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Penultimate, Ultimate, and Other Thoughts Prior to Tulsa

by John Gardner - 14 Apr 1998


Good early morning. I have reflected on the Confessing movement, the United Methodist church, and my role as a Christian during recent months as part of the dialogues on theological diversity, my own growth and sinful nature as a Christian, and my service in the Confessing movement itself. I set out the following personal theological reflections as one offering to those on this list who are going to Tulsa and to those who are unable to attend since all of us want the best results as we attempt to be faithful members of that part of the church of Jesus Christ known as United Methodism.

MATTERS ULTIMATE (OR A BRIEF CREDO)

Dietrich Bonhoeffer, in his unfinished work on Ethics, speaks of the ultimate and the penultimate. Here is my version of the ultimate: I am committed to and believe in the Triune God (i.e. Father, Son and Holy Spirit) as revealed in the God-man Jesus Christ who is the Second Person of the divine Trinity. Jesus Christ, our Lord and Savior, became incarnate as part of humanity to rescue human beings(both male and female alike) from sin, death, evil and corruption by his atoning life, death, teachings and Resurrection.

Christ definitively and ontologically defeated sin, evil, death and corruption in principle and began the process of bringing in the Kingdom of the Triune God which will ultimately be consummated in the eschaton(i.e. the Second Coming of Christ himself). The process of reconciliation within sinful humanity itself, between sinful humanity and our Triune God, and within the entire cosmos will involve the Triune God's Holiness(and of course wrath and judgement) as well as the Triune God's love and redemption. We do not merely have a loving, indulgent parent but a God in whose image we as human beings were created(i.e. according to the Eastern Orthodox church is our potential for fellowship with the Triune God) and can move(with the Triune God's prevenient Grace) in both this earthly life and in the next towards the Triune God's likeness(our ultimate destiny for fellowship with the Triune God). Human are called in this life to work for the Kingdom of God(rather than to create the Kingdon of God which is currently and will be ultimately achieved by the actions of all three Trinitarian persons acting in unity).

I have come to believe that there are four sources of evil in the world:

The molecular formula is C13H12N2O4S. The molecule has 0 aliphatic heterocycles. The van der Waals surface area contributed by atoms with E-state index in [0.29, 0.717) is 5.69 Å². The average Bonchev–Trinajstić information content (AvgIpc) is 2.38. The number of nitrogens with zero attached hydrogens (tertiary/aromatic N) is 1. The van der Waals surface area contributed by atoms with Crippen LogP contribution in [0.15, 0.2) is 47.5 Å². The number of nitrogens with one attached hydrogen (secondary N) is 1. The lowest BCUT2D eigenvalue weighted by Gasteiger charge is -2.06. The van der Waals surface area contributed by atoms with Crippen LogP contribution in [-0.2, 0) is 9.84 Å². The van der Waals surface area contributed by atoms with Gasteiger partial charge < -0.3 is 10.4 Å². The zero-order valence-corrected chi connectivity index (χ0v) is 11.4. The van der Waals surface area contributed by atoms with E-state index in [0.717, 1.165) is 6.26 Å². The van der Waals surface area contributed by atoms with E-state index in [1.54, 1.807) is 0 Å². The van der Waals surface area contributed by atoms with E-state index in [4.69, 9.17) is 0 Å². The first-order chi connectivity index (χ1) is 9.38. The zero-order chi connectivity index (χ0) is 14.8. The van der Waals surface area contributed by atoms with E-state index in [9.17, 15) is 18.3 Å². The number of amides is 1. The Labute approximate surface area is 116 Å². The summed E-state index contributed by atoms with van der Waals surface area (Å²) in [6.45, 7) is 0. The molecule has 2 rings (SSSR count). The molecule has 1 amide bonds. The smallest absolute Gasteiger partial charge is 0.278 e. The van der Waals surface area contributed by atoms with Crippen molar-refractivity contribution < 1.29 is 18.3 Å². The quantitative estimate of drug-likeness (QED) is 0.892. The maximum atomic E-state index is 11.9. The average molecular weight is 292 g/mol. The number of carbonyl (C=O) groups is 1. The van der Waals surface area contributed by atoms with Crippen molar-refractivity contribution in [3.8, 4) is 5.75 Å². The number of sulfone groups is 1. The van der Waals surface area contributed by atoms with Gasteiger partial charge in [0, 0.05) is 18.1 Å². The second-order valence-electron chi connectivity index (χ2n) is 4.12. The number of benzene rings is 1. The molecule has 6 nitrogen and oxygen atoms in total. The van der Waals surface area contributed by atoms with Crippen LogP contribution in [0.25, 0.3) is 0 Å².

1. personal sin which is our choice to do evil(whether of a minor or major nature) since our Triune God has respect for us and has given us free will;
  2. natural evil(e.g. floods) which is caused by the open process in nature(analogous to free will);
  3. systemic evil which perpetuates and enhances individual sins on a larger scale(e.g. evil that historically perpetuated the sin of racism as both slavery and later segregation);
  4. an ontological force which good Christian people in both Holy Scripture and Tradition have recognize (and called) the Devil.

The fall of humanity was real and was a turning away from the Triune God. Human beings need the Triune God's grace to begin the process of justification and sanctification which is analagous to the Eastern Orthodox concept of Theosis. Both male and female alike are created in God's image and the deep meaning of Scripture plus Tradition is mutual submission of males and females to each other as evidenced by the example of Christ himself.

Each of us receives our knowledge of the Triune God from Scripture which reveals our Trinitarian, Incarnational faith. Holy Scripture contains (according to article V of the Articles of Religion of the United Methodist Church)"all things necessary to salvation; so that whatsoever is not read therein, nor may be proved thereby, is not to be required of any... as an article of faith, or be thought requisite or necessary to salvation." Thus, I have a very high view of Scripture as inspired by the Holy Spirit and also of Tradition which is also inspired by the Holy Spirit and represents the consensual historic wisdom of the one, holy, apostolic church as contained in the ancient creeds (especially the ecumenically agreed upon Nicene-Constaninople Creed), the writings of the Patristic period, and the decisions of the Seven Ecumenical councils (all of which I accept as consistent with Scripture and would reject any parts of which are not consistent with Scripture). Both Scripture plus Tradition are inspired by the Holy Spirit.